Quantcast
Environmental News for a Healthier Planet and Life

Siberian Wildfire Can Be Seen From Space as Earth's Boreal Forests Burn at Unprecedented Rates

Popular
Satellite image captured on June 23, 2017. NASA Earth Observatory

Images captured by NASA's Aqua satellite this week show wildfire smoke blanketing large swaths of Siberia's boreal forests.

The space agency notes that at least 27,000 hectares (100 square miles) burned in the Irkutsk Oblast region of southern Siberia and another 27,000 hectares burned in neighboring states and regions.


The massive blaze, which started in late June, is yet another example of how the effects of climate change has dramatically impacted the uppermost Northern Hemisphere.

A 2013 Proceedings of the National Academy of Sciences study determined that recent fires in the region's boreal forests have been the worst in 10,000 years and wildfire activity is anticipated to "increase dramatically."

As Climate Central's Brian Kahn explained, "the region where fires are burning has been a hot spot on the global temperature map."

"Since November, temperatures have been up to 7°F above average with some months far exceeding that mark. Climate change has been driving up temperatures around the world, but the northern tier of the planet has seen temperatures rise twice as fast," he wrote.

Furthermore, as temperatures continue to rise and the area dries up, things could get even worse.

"Climate change is expected to continue driving conditions that make destructive fires more common in boreal forests," Kahn noted. "That will reshape some of the most unique ecosystems on earth and the climate system itself. Boreal forests store about 30 percent of the world's carbon. When they burn, they put that carbon in the atmosphere, increasing the impacts of climate change and creating a vicious cycle that will likely lead to more fires."

Temperatures in Siberia have been more than 7°F above average since November.

EcoWatch Daily Newsletter

Derrick Jackson

By Derrick Z. Jackson

As much as hurricanes Katrina and Maria upended African American and Latinx families, the landfall of the coronavirus brings a gale of another order. This Category 5 of infectious disease packs the power to level communities already battered from environmental, economic, and health injustice. If response and relief efforts fail to adequately factor in existing disparities, the current pandemic threatens a knockout punch to the American Dream.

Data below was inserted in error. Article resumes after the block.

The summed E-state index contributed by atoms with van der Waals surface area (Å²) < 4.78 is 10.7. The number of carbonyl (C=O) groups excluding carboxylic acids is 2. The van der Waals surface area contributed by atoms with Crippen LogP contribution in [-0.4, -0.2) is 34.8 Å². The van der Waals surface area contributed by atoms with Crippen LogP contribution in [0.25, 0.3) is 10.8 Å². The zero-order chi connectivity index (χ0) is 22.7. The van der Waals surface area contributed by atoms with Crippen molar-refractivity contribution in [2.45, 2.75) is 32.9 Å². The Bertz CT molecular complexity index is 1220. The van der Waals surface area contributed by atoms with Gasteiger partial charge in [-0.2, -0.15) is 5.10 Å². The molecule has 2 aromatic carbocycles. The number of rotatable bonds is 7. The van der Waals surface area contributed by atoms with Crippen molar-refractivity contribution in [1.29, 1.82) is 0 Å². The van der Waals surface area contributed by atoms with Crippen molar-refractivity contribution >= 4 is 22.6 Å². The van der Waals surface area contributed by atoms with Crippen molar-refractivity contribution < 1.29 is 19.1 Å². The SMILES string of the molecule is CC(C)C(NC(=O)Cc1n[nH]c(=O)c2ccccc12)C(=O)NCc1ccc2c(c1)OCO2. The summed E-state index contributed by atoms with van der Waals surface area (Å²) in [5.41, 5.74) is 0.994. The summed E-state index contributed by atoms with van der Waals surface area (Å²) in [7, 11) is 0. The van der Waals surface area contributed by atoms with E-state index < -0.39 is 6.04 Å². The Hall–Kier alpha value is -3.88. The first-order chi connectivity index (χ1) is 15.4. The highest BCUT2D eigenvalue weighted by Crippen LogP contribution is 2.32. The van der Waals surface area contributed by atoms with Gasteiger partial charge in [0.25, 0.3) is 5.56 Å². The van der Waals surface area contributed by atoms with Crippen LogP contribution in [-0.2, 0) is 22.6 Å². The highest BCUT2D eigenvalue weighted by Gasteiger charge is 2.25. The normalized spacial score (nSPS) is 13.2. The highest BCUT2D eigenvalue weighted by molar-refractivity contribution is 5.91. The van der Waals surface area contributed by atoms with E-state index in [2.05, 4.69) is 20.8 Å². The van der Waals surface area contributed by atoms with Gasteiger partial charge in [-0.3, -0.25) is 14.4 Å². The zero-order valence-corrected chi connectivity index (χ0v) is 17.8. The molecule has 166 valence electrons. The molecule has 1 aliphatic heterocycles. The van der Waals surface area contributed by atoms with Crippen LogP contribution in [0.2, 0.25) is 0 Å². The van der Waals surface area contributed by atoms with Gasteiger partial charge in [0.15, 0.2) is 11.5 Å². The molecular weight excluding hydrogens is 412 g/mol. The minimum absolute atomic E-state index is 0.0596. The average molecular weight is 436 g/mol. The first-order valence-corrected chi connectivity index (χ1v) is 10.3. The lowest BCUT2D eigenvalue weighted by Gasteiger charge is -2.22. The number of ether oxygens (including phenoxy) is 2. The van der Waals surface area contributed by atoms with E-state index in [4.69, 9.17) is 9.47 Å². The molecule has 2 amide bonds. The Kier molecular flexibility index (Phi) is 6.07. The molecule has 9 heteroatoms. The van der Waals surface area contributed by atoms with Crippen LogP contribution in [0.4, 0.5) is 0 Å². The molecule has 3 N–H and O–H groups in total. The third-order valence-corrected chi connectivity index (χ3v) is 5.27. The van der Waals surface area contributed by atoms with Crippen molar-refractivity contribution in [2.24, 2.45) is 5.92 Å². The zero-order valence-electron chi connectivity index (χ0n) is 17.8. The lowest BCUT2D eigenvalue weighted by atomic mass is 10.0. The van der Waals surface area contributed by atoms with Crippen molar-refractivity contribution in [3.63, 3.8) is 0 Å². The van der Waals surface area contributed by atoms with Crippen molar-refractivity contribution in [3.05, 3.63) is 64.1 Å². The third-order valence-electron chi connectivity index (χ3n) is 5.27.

Read More Show Less
President Donald Trump speaks during a roundtable meeting with energy sector CEOs in the Cabinet Room of the White House April 3 in Washington, DC. Doug Mills-Pool / Getty Images

By Andrea Germanos

A coalition of climate organizations strongly criticized President Donald Trump's in-person Friday meeting with the chief executives of some of the biggest fossil fuel companies in the world, saying the industry that fueled climate disaster must not be allowed to profiteer from government giveaways by getting bailout funds or preferred treatment during the coronavirus pandemic.

Read More Show Less
Sponsored
Pexels

By SaVanna Shoemaker, MS, RDN, LD

An Important Note

No supplement, diet, or lifestyle modification — aside from social distancing and practicing proper hygiene ⁠— can protect you from developing COVID-19.

The strategies outlined below may boost your immune health, but they don't protect specifically against COVID-19.

Read More Show Less
Pexels

By Zak Smith

It is pretty amazing that in this moment when the COVID-19 outbreak has much of the country holed up in their homes binging Netflix, the most watched show in America over the last few weeks has been focused on wildlife trade — which scientists believe is the source of the COVID-19 pandemic. Make no mistake: Tiger King: Murder, Mayhem and Madness is about wildlife trade and other aspects of wildlife exploitation, just as surely as the appearance of Ebola, SARS, MERS, avian flu and probably COVID-19 in humans is a result of wildlife exploitation. As a conservationist, this is one of the things I've been thinking about while watching Tiger King. Here are five more:

Read More Show Less
Pexels

By Hector Chapa

With the coronavirus pandemic quickly spreading, U.S. health officials have changed their advice on face masks and now recommend people wear cloth masks in public areas where social distancing can be difficult, such as grocery stores.

But can these masks be effective?

Read More Show Less